In an effort to grasp the potential evolution of the new battlefield, the Defense Advanced Research Projects Agency (DARPA) just unveiled its Plan X research program, which, among other tasks, will fund projects to map the internet and provide an attack-ready operating system. (Note: Google, a commercial enterprise, recently announced that it will be alerting users when they have become targets of state-sponsored cyber intrusion. This, of course, is predicated on the assumption that Google has the capability to successfully attribute attacks to nation states or their proxies.)
A term often used in conjunction with “cyberwar” is APT, or Advanced Persistent Threats. Cyber operations of this nature involve a trove of intelligence-gathering activities and require the careful planning, broad reach, and technical capability that heretofore was thought to be only possessed by a nation state. As wide-ranging as the scope of the operation may be, its attack signatures may be difficult to identify; as a result, an APT may remain undetected for years. While denial-of-service attacks and website hacking are rampant, few cyberattacks reported by the media necessarily fall into the category of what the government would consider an APT.
One such APT is “Operation Aurora,” a data breach of Google and several other companies, including defense contractors, that resulted in the loss of valuable intellectual property. Not all of the these cyber operations, however, were carried out for the purpose of economic gain. Non-profit organizations and human rights activists were also targeted, leading many to speculate that the attacks were coordinated by a nation-state with a strategic interest in learning more about the activities, resources, and plans of those groups. “Shady RAT” is another case were governments and private sector organizations had vast amounts of data lifted though covertly-installed backdoors in computers.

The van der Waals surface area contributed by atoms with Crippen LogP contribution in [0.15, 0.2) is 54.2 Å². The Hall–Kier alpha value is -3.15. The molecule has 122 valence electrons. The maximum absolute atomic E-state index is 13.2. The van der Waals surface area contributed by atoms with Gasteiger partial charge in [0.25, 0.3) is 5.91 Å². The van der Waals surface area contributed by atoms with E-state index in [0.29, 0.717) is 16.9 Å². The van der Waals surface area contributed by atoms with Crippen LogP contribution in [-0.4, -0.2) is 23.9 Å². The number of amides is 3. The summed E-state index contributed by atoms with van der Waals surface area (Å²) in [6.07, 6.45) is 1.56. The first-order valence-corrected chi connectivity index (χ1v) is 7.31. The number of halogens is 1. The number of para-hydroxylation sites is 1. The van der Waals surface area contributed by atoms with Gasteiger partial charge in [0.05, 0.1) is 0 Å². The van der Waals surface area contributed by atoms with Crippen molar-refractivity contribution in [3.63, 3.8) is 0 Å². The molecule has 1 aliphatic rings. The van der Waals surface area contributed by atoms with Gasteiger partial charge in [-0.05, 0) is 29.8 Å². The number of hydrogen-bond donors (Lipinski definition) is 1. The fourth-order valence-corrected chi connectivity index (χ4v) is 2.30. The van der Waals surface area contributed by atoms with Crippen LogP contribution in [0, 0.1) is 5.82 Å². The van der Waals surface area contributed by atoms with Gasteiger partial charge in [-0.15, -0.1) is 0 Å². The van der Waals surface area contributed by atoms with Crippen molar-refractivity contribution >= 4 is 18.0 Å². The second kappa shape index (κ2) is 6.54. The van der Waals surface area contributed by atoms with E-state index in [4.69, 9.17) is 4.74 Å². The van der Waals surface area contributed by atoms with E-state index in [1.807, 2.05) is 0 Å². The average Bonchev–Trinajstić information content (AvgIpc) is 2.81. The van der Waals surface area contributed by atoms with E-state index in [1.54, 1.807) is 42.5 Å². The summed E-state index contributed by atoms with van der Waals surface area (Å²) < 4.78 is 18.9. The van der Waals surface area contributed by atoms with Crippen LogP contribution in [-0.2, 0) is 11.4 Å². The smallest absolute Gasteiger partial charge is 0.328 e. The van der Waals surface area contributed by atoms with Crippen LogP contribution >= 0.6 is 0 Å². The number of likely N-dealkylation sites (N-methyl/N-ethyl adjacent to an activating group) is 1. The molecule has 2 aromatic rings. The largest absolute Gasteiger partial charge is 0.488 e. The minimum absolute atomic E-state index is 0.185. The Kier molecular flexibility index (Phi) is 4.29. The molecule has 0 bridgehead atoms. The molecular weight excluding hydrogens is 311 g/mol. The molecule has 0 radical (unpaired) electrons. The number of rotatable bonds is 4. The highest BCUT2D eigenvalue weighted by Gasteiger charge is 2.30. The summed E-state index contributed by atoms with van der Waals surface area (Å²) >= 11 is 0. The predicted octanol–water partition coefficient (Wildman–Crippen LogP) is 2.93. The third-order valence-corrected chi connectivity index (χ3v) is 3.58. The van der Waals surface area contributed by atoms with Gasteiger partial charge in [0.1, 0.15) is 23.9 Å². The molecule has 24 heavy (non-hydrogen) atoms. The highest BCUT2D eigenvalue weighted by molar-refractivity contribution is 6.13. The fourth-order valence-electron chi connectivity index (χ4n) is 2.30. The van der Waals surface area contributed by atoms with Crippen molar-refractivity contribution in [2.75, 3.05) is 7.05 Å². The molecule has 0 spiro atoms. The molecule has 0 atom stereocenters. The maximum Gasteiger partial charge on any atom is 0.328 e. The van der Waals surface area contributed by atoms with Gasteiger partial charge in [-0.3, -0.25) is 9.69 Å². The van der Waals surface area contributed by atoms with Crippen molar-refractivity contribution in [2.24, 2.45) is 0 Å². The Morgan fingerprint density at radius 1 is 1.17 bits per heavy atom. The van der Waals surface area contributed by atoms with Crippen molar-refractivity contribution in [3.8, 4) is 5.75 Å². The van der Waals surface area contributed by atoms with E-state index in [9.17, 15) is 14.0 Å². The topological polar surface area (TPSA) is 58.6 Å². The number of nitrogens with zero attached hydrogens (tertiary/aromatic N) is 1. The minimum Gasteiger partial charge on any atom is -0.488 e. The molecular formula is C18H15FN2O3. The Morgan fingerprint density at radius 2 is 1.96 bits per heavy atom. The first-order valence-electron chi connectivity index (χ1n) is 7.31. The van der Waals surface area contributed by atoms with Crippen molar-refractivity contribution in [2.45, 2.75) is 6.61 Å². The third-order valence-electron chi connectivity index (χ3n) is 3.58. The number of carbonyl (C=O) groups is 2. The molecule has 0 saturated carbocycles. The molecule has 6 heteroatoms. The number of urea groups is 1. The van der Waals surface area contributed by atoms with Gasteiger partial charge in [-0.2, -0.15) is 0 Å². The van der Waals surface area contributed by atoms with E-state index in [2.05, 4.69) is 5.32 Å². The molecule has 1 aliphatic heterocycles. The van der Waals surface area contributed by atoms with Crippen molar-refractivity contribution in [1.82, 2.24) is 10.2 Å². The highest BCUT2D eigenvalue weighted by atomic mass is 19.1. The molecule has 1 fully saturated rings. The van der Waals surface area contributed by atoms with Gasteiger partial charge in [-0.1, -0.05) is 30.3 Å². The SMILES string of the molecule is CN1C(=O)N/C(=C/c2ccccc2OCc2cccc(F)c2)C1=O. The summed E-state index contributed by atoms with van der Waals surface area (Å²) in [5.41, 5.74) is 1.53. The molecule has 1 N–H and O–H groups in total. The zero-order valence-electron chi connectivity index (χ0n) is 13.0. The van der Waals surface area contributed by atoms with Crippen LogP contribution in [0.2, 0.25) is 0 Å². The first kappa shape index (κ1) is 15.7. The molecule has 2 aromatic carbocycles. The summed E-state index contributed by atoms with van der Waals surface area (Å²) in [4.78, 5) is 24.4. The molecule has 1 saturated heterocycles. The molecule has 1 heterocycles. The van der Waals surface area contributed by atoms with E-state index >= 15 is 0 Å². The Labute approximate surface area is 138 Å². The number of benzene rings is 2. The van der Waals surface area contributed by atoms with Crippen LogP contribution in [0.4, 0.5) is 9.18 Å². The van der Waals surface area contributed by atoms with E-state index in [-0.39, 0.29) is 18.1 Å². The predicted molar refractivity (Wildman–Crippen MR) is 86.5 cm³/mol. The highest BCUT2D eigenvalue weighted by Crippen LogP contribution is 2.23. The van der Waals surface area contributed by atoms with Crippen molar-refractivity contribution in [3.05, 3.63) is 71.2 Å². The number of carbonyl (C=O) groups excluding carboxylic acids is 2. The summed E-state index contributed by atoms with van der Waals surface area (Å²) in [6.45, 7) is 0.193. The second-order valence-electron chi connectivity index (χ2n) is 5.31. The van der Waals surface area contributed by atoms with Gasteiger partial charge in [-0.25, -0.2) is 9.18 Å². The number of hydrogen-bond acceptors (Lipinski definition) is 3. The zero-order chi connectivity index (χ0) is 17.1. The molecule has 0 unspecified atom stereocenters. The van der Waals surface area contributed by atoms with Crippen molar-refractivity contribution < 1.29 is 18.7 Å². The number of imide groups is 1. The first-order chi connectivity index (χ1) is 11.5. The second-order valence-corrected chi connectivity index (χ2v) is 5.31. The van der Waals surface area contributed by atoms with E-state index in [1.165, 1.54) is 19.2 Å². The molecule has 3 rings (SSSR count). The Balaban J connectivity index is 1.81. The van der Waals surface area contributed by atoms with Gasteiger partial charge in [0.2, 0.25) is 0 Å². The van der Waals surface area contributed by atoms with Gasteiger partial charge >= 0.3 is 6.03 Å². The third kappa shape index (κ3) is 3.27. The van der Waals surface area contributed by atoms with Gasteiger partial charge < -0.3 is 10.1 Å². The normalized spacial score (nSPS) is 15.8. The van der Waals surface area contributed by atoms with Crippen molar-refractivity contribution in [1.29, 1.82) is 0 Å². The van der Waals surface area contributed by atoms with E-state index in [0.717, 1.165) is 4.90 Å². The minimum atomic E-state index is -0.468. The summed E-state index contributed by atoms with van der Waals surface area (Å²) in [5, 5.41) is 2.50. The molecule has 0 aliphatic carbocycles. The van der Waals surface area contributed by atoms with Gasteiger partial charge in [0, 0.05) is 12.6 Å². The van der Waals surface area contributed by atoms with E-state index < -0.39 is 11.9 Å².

A very recent example of an APT may be seen in the discovery of new variant of the Stuxnet virus, called Flame, which appears to be targeting sites primarily located in the Middle East. The malware’s complexity and code bear similarities to Stuxnet, yet it appears to be more of a tool of espionage than a destructive weapon. Although espionage is a crime, nations generally do not go to war over the discovery of a foreign spy ring in their midst.
Recent reports quoting “unnamed officials” seem to indicate that the U.S. and Israel were co-conspirators in engineering and launching the Stuxnet worm, as alleged at the time of its discovery in June 2010. Stuxnet is considered by some to be the first true “cyber weapon” that could produce kinetic repercussions, as the malware’s intended target, Iran, confirmed that the centrifuges needed to build its nuclear program were indeed damaged enough to cause delays. While some consider this an act of war, others compare it to preemptive air strikes on chemical and nuclear weapons plants, which have neither resulted in mass casualties on either side nor have amounted to formal declarations of war. (American defense officials have nonetheless publicly declared that in the event of a “major cyber attack,” the U.S. would reserve the right to respond with military force.)
What precisely constitutes a “major cyber attack” has still not been clearly defined, however, and a formal declaration may not be rendered until after the fact. The concept is likely to remain fairly nebulous until a cyber attack occurs that causes sufficient destruction — and probably the loss of life — for leaders in Moscow, Beijing, London, Berlin, or Washington to claim they have been the target of a major cyber attack. Until then, uncertainty lingers about how any of those governments might react (or retaliate) if an APT such as the Stuxnet virus targeted their public or private sector information systems.